23:54 GMT +324 September 2018
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    Indian Gov't, NGO Join Hands for Jumbo Struggle to Conserve Elephant Corridors

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    The grand elephant festival in New Delhi features life-sized installations of 111 elephant corridors across India. Film screenings, rock-band performances and fairy-tale productions involving human-animal conflict by renowned dancers are also part of the festival organized by the Wild Life Trust of India.

    A four-day long elephant festival called "Gaj Mahotsav" is currently underway in the Indian capital New Delhi where artists, celebrities and government officials have come together to campaign for the conservation of elephant corridors and their natural habitats to avert the extinction of the mighty creatures.

    READ MORE: Indian Police Deploy 'Lord With Elephant Head' to Spread Message of Safety

    Asian elephants, which are India's National Heritage Elephants are at immense risk of losing their natural habitats due to growing man-animal conflict, mainly because of rapid urbanization.

    "There is an urgent need to optimize conservation efforts of wildlife as the situation could lead to an existential crisis for humans," Indian Minister for Commerce Suresh Prabhu said while inaugurating the festival on World Elephant Day.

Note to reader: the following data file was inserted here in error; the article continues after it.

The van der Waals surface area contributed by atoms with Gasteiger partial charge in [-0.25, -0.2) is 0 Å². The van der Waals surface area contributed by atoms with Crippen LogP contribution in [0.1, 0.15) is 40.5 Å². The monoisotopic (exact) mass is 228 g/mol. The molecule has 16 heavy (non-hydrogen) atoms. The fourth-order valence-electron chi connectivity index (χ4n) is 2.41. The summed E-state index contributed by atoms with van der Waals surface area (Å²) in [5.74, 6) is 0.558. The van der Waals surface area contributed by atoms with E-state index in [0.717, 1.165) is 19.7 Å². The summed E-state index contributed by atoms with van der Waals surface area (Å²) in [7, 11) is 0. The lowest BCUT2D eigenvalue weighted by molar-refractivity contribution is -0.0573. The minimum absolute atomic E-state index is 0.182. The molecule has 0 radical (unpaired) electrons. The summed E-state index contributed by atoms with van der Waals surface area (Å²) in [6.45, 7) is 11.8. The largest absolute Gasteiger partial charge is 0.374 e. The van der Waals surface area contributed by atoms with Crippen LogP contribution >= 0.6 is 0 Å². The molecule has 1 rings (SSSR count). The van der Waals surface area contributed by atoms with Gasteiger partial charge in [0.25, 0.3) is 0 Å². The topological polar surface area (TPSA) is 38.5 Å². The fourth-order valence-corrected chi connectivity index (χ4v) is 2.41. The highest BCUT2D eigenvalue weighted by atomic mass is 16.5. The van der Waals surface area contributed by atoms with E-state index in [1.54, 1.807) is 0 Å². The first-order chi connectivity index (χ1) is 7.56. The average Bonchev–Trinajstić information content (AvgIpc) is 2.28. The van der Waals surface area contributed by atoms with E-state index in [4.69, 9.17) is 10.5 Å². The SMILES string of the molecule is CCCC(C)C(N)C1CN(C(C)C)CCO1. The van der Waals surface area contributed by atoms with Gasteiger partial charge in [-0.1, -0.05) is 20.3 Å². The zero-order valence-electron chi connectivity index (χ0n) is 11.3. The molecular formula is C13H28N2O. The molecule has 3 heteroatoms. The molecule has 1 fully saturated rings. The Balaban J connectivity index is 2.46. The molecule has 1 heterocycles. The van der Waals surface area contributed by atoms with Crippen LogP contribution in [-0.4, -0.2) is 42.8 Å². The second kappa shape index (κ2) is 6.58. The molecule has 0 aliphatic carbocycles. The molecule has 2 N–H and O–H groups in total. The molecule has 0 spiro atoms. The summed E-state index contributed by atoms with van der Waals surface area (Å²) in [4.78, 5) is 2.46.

​As per the data released by the Indian Environment Ministry for 2017, there are only about 30,000 Asian elephants left in the world and most of them are confined to South Asia and Southeast Asia. Incidentally, around 60 percent of the global population of Asian elephants is in India.

    The four-day long Gaj Mahotsav organized by the Wildlife Trust of India (WTI) in collaboration with the Ministry of Environment, Forests and Climate Change and other government and non-governmental bodies focuses on the "right to passage" for elephants in India where industrialization is fast infringing upon elephant habitats. 

    The event aims to sensitize people through different art forms including an exhibition of elephant-themed paintings and installations. The highlights of the event are the 101 life-size art pieces representing the 101 elephant corridors of India. These have been painted by artists from across India.

    ​"We are all born free, and we must feel free to make the choices and follow the path that we need to in life, [and] so should all living beings," actor Diya Mirza, brand ambassador of WTI told the media.

    READ MORE: Wild Elephant Intrudes, Attacks People at Tea Plantation in India

    On the sidelines of the exhibition, a symposium was held where deliberations focused on improving enforcement policies to prevent illegal poaching and trade in ivory. Different panel discussions delved into issues of conserving elephants' habitats, providing better treatment for captive elephants and reintroducing some captive elephants into sanctuaries.

    ​Meanwhile, the late Mani Kandan who was a senior Indian Forest Service officer at Karnataka's Nagarhole Tiger Reserve has been posthumously honored with the "Best Elephant Warrior Award." Kandan was trampled to death by a tusker when he went inside the jungle to assess the damage caused by a forest fire earlier this year.

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    Tags:
    extinct, conservation, natural resources, elephant, conflict, climate change, World Wildlife Fund, Suresh Prabhu, India, New Delhi
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